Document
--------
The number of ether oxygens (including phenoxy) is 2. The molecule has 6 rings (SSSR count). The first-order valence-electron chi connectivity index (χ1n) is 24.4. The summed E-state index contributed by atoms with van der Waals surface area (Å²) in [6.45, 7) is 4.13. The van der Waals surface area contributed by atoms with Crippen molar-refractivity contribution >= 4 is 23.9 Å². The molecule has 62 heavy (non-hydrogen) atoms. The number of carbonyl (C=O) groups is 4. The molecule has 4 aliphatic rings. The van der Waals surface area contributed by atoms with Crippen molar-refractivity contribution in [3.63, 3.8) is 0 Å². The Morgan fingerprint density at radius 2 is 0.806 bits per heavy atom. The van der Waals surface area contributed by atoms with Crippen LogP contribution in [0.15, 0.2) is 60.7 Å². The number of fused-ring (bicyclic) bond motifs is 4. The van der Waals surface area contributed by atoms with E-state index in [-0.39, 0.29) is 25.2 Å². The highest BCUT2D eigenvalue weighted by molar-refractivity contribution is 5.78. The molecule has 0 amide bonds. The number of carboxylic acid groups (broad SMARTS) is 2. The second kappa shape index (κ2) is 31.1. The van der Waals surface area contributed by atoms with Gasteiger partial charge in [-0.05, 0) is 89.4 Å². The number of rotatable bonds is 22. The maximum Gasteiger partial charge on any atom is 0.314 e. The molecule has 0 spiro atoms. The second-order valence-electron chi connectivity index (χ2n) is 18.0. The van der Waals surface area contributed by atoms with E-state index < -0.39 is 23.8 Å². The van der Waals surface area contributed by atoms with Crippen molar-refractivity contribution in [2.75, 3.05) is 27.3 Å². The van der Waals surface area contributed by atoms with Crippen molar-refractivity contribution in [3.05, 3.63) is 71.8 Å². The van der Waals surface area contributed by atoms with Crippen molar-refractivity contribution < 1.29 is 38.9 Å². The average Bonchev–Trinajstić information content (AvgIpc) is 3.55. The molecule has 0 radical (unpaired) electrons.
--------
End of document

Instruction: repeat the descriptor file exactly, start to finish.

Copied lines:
The number of ether oxygens (including phenoxy) is 2. The molecule has 6 rings (SSSR count). The first-order valence-electron chi connectivity index (χ1n) is 24.4. The summed E-state index contributed by atoms with van der Waals surface area (Å²) in [6.45, 7) is 4.13. The van der Waals surface area contributed by atoms with Crippen molar-refractivity contribution >= 4 is 23.9 Å². The molecule has 62 heavy (non-hydrogen) atoms. The number of carbonyl (C=O) groups is 4. The molecule has 4 aliphatic rings. The van der Waals surface area contributed by atoms with Crippen molar-refractivity contribution in [3.63, 3.8) is 0 Å². The Morgan fingerprint density at radius 2 is 0.806 bits per heavy atom. The van der Waals surface area contributed by atoms with Crippen LogP contribution in [0.15, 0.2) is 60.7 Å². The number of fused-ring (bicyclic) bond motifs is 4. The van der Waals surface area contributed by atoms with E-state index in [-0.39, 0.29) is 25.2 Å². The highest BCUT2D eigenvalue weighted by molar-refractivity contribution is 5.78. The molecule has 0 amide bonds. The number of carboxylic acid groups (broad SMARTS) is 2. The second kappa shape index (κ2) is 31.1. The van der Waals surface area contributed by atoms with Gasteiger partial charge in [-0.05, 0) is 89.4 Å². The number of rotatable bonds is 22. The maximum Gasteiger partial charge on any atom is 0.314 e. The molecule has 0 spiro atoms. The second-order valence-electron chi connectivity index (χ2n) is 18.0. The van der Waals surface area contributed by atoms with E-state index < -0.39 is 23.8 Å². The van der Waals surface area contributed by atoms with Crippen molar-refractivity contribution in [2.75, 3.05) is 27.3 Å². The van der Waals surface area contributed by atoms with Crippen molar-refractivity contribution in [3.05, 3.63) is 71.8 Å². The van der Waals surface area contributed by atoms with Crippen molar-refractivity contribution < 1.29 is 38.9 Å². The average Bonchev–Trinajstić information content (AvgIpc) is 3.55. The molecule has 0 radical (unpaired) electrons.